For any of us that have felt deep concern about the lack of vision in government, We do things differently is a timely reminder of the power of grassroots innovation to create solutions to some of the world’s big challenges.
Futurologist, entrepreneur and founder of The League of Optimists Mark Stevenson travelled the world to interview people who found new, low-cost and sustainable ways of improving healthcare, refrigeration, agriculture, energy systems, education, urban renewal and even politics.
What makes the book so engaging is not just the incredible ideas and initiatives he discovers, but the way he tells the story of the people themselves – what motivated them; what made them smile; their body language.
The pages are alive with the personalities of those engaged with what he terms “rebooting” our world.
There is the town in Austria where a mayor led a complete renewal of the town’s economy through the use of renewable energy.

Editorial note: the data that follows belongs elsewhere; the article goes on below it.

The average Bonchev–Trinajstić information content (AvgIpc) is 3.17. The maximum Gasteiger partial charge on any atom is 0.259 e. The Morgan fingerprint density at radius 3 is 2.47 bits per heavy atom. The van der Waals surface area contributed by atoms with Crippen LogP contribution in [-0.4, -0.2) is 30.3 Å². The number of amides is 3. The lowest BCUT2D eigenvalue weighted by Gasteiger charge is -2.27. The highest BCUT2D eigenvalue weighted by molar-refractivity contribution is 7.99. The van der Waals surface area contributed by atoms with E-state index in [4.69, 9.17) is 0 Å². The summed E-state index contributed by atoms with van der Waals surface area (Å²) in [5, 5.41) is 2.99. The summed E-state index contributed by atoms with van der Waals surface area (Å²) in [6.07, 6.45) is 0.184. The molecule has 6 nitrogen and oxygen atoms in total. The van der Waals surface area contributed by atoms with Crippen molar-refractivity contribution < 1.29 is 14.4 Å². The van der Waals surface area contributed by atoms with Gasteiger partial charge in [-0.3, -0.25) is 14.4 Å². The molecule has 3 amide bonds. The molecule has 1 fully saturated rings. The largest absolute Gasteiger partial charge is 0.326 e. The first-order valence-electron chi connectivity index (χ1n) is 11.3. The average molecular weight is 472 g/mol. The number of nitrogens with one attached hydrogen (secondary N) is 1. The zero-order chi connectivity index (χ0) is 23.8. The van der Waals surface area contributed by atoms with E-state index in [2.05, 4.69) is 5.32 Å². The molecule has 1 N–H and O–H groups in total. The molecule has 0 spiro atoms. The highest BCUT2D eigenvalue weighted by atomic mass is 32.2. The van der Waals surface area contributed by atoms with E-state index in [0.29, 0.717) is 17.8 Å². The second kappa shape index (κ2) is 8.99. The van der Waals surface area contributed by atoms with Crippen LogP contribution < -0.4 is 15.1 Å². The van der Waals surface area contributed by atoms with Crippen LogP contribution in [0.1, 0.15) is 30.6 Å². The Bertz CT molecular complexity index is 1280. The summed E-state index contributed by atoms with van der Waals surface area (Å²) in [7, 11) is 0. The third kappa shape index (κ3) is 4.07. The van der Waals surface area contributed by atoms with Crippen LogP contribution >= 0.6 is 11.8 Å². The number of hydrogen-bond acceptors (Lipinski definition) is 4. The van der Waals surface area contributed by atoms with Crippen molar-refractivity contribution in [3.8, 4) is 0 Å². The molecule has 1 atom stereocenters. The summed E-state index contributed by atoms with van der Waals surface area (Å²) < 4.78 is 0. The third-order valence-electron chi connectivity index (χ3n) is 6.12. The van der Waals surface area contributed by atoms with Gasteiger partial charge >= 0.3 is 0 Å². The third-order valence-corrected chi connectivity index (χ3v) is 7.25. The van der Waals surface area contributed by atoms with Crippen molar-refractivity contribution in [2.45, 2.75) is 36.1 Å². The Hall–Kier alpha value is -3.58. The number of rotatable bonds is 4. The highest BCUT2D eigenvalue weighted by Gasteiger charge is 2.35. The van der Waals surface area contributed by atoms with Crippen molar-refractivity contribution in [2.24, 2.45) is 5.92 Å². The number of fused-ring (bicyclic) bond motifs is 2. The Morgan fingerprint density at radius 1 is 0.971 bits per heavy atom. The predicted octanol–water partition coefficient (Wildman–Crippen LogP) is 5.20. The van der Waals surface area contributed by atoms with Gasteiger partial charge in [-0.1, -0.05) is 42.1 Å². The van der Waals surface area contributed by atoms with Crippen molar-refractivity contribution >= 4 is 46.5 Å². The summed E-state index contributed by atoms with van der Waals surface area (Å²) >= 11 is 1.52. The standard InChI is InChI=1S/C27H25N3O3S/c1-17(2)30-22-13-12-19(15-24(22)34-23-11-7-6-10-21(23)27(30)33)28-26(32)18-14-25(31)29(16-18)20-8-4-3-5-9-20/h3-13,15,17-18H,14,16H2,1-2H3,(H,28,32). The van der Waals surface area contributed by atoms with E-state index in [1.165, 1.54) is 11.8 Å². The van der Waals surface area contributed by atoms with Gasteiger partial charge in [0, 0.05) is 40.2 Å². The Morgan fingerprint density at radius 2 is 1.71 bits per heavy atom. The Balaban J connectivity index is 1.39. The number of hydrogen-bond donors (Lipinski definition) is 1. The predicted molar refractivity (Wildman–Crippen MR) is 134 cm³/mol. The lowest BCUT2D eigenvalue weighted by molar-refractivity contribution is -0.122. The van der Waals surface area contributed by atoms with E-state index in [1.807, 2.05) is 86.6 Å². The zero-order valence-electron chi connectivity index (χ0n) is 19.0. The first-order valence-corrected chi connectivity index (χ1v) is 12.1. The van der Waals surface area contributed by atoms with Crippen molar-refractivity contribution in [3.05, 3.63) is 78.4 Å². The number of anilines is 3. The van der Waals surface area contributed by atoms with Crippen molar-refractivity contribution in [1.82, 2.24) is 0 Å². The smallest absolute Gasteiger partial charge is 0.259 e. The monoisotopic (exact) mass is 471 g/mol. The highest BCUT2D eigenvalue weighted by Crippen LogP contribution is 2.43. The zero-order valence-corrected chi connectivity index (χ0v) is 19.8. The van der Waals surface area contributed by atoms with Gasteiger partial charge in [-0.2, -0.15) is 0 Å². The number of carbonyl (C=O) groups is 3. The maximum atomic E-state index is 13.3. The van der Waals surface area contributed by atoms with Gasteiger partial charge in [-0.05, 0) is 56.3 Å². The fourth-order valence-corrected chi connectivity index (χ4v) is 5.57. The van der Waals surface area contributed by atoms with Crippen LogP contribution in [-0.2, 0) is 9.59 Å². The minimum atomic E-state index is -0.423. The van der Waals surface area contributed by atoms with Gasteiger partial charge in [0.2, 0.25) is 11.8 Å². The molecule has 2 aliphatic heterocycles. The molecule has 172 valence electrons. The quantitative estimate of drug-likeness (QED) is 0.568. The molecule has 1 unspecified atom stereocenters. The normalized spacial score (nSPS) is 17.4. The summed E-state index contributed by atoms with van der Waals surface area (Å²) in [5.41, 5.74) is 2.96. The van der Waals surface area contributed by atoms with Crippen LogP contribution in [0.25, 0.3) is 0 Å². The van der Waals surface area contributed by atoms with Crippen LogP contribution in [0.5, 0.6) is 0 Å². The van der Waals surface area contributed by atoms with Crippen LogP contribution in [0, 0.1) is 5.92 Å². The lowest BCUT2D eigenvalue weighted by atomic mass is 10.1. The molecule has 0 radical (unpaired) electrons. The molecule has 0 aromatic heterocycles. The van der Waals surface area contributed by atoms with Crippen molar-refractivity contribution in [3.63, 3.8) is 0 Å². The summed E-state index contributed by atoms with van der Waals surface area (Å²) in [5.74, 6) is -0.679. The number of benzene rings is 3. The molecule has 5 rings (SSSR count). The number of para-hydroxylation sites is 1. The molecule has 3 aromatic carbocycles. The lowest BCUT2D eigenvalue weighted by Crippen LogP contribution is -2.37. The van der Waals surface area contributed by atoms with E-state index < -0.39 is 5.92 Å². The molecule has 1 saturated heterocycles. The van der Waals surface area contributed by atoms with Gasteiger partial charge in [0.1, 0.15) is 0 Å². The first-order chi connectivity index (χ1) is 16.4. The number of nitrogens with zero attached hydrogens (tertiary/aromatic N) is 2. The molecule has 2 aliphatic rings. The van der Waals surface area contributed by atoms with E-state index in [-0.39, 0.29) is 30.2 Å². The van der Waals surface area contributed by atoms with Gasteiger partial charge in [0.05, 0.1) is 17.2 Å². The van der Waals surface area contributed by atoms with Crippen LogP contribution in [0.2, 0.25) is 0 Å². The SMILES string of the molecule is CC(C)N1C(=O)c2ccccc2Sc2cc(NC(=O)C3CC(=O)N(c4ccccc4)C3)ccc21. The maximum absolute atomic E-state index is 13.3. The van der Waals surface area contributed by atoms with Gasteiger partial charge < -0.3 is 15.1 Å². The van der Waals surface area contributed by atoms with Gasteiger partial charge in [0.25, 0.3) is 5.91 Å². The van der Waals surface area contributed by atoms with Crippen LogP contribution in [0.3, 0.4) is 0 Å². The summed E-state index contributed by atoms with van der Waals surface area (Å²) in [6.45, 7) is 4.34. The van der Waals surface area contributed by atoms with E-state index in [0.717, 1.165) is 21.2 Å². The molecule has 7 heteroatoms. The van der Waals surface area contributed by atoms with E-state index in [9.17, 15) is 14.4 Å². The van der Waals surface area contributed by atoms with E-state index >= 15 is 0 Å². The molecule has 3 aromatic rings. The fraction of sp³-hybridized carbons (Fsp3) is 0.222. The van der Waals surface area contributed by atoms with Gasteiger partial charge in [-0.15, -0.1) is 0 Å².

There are agricultural scientists and farmers working with rice paddies in India where a new way of growing rice is delivering results chemical companies could only dream of replicating – and doing it without genetically modified crops or fancy laboratories and patents.
Trends arising globally intersect with many of the stories, such as the use of crowd-sourcing by medical researchers and mathematicians in India that is leading to a breakthrough in the treatment of drug-resistant tuberculosis.
There is also a real spirit-lifting magic in the way an invention like Peter Dearman’s engine, invented by “hacking” his lawnmower in his garden shed so it literally ran on air, has found applications that have global importance in terms of improving things for people in countries lacking safe food storage.
Yup, from tinkering with a lawnmower and compressed air to helping solve world hunger is quite a leap, but that’s what Stevenson looked for and found.
Reading stories like these is a wonderful boost to the belief that human ingenuity, if applied in the right directions, is capable of creating the sustainable world we hope for.
As Stevenson writes in the introduction:
“There is an old Chinese proverb:
‘When the winds of change blow some people build walls, others build windmills.’
This is a book about the windmills.”